to articulate it in convincing ways. In the absence of convincingly Anglican ways, true to the complex interweavings
with history that have made the Communion what it is, other more articulate theologies, together with what I would
call well-packaged ideologies, rushed in to fill the vacuum. In the process, there was an uneasy feeling that something
precious was not being done justice to.
So what needs to be said today about this identity? I will suggest a few basic points with the future of the Church of England in mind.
1. God is the secret of the common good, salvation, peace and any worthwhile future; and our first call is to worship God, to love with all our hearts, minds, souls and strength the God who loves us, and to invite others to gather with us. Right worship is connected with a good society; we should not be surprised if a society which focuses its desires on things other than God goes wrong; but we should be all the more dedicated to worship and prayer on its behalf, and to summoning it to worship for its own good and for the good of all. It is right that we continue to put such an immense amount of time, energy and resources, in buildings and clergy, into regular worship.
2. We still need to try to make settlements for the common good and to mend damaged histories, both personal and social. Each family is a settlement; so is each school, each parish, each city or county council, each business, each diocese; each life. Well-ordered, faithful lives in well-ordered, just institutions, constantly shaping appropriate settlements and trying to improve things incrementally: that is not a sensational slogan, but it is one of the deepest needs if church and society is to flourish. We need to seek constant renewal of the wisdom that leads to such settlements in all the changes and overwhelmings of our time. Anglicanism was born to meet such a need in overwhelming times.
3. The identity of our Church, which is centred in worship and tries to serve the common good, has many dimensions.
We need to have a fresh start in sustaining and renewing this complex identity. I see this as an ecology in which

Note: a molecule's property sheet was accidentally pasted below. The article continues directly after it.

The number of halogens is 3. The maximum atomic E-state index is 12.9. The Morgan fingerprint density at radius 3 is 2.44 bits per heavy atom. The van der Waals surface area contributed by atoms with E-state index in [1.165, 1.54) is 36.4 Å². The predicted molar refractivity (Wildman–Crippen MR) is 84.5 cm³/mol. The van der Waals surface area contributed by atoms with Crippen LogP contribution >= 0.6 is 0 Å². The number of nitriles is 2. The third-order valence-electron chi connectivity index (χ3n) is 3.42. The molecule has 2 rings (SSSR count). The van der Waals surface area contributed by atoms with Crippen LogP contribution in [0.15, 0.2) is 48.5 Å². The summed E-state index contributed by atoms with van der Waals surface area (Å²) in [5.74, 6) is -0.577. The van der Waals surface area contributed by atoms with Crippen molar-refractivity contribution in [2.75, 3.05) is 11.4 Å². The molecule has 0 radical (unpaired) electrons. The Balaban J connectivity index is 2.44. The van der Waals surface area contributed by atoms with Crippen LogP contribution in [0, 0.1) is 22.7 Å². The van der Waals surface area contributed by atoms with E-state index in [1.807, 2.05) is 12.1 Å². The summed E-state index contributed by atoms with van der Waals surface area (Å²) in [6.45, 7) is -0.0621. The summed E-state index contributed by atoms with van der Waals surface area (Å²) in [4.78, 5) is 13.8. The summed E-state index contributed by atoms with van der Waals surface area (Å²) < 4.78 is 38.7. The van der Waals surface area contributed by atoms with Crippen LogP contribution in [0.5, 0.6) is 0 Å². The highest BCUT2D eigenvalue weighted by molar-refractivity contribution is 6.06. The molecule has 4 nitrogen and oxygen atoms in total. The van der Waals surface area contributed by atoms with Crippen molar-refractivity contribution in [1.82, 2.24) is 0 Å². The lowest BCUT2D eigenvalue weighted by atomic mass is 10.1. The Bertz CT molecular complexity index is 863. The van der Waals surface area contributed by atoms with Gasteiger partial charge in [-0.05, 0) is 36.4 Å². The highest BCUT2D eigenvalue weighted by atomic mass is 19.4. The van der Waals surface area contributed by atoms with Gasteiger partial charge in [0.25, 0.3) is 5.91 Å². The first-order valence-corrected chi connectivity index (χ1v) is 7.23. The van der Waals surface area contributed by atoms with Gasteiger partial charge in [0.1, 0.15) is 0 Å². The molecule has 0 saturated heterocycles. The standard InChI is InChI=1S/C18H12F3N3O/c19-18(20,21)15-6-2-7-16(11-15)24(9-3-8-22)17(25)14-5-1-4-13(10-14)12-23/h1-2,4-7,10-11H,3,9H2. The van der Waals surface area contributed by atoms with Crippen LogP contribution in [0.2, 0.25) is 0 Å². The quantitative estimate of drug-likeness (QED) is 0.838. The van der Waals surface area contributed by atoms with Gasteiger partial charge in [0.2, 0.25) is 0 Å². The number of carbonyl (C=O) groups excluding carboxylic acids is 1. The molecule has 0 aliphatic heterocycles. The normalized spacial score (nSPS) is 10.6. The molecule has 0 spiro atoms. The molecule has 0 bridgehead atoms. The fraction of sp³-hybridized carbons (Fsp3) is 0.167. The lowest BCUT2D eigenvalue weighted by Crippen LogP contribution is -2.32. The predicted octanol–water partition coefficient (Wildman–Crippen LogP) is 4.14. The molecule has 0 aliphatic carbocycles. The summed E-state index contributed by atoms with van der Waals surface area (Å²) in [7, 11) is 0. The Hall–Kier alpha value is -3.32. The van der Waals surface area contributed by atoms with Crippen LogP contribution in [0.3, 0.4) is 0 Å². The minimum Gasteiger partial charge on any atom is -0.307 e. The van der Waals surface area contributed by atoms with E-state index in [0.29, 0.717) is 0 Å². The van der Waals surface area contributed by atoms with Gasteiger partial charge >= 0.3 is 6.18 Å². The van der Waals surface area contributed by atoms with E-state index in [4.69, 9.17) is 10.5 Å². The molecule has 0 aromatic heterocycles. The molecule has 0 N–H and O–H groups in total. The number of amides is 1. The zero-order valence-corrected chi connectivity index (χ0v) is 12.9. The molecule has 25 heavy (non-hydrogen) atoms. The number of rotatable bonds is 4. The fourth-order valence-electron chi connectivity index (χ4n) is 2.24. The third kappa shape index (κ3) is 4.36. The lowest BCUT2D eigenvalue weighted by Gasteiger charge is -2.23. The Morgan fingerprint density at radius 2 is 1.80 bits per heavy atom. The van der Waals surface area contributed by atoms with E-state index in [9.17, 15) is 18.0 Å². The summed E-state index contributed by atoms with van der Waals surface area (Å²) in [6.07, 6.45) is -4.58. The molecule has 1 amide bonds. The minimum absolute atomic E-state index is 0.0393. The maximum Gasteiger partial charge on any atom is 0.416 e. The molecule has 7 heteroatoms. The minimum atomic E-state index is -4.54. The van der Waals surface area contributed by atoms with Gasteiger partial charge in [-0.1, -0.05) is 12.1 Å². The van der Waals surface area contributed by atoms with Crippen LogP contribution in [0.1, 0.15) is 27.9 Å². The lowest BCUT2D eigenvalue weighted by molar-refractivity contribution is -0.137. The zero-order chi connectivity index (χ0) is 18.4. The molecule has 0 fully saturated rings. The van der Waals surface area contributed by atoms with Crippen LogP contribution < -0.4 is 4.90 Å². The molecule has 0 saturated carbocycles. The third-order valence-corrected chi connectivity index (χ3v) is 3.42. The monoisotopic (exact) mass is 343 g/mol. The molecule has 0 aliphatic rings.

every level is vital, but some levels are far more vulnerable (and their importance far less obvious) than others.
My own experience in the church has been of a series of ‘conversions’ to one level after another - parish congregation,
small group, local community, diocese, nation, and global communication. And I have found myself convinced of the
crucial importance of institutions of various sorts for the church to fulfil its two basic types of task: building
up worshipping communities; and doing ‘chaplaincy work’ that serves the flourishing of individuals and institutions
in the contingencies of life and death.
There is a further point which has increasingly impressed me as perhaps the single most urgent matter if the worship, faithful lives, and various institutional levels are to thrive. It is the one noted above concerning the early centuries of Christianity: the priority of teaching and learning the Christian faith.
In a knowledge-based, information-rich ‘learning society’, permeated by many media, a church like ours, which is
so interwoven with society and tends to be suspicious of rigid boundaries, needs to be especially alert, thoughtful
and creative in how it teaches and learns the faith. How do we and our children ‘learn Christ’ today? How can we
be literally disciples, mathetai, learners? How can we have educational settlements that improve the situation
in every family, home group, parish, school, diocese and university?
The Christian version of futurology as we enter the new millennium is not to speculate about this and the other points in terms of trends and numbers. It is rather to do two things. First, to pray about them - both in gratitude that appreciates what has been given, and also in urgent intercession. Second, to be learners who lead faithful, worshipping lives in the church and for the world. That is what will make most difference in the third millennium, as in previous ones. §
Dr David F Ford is Regius Professor of Theology in the University of Cambridge.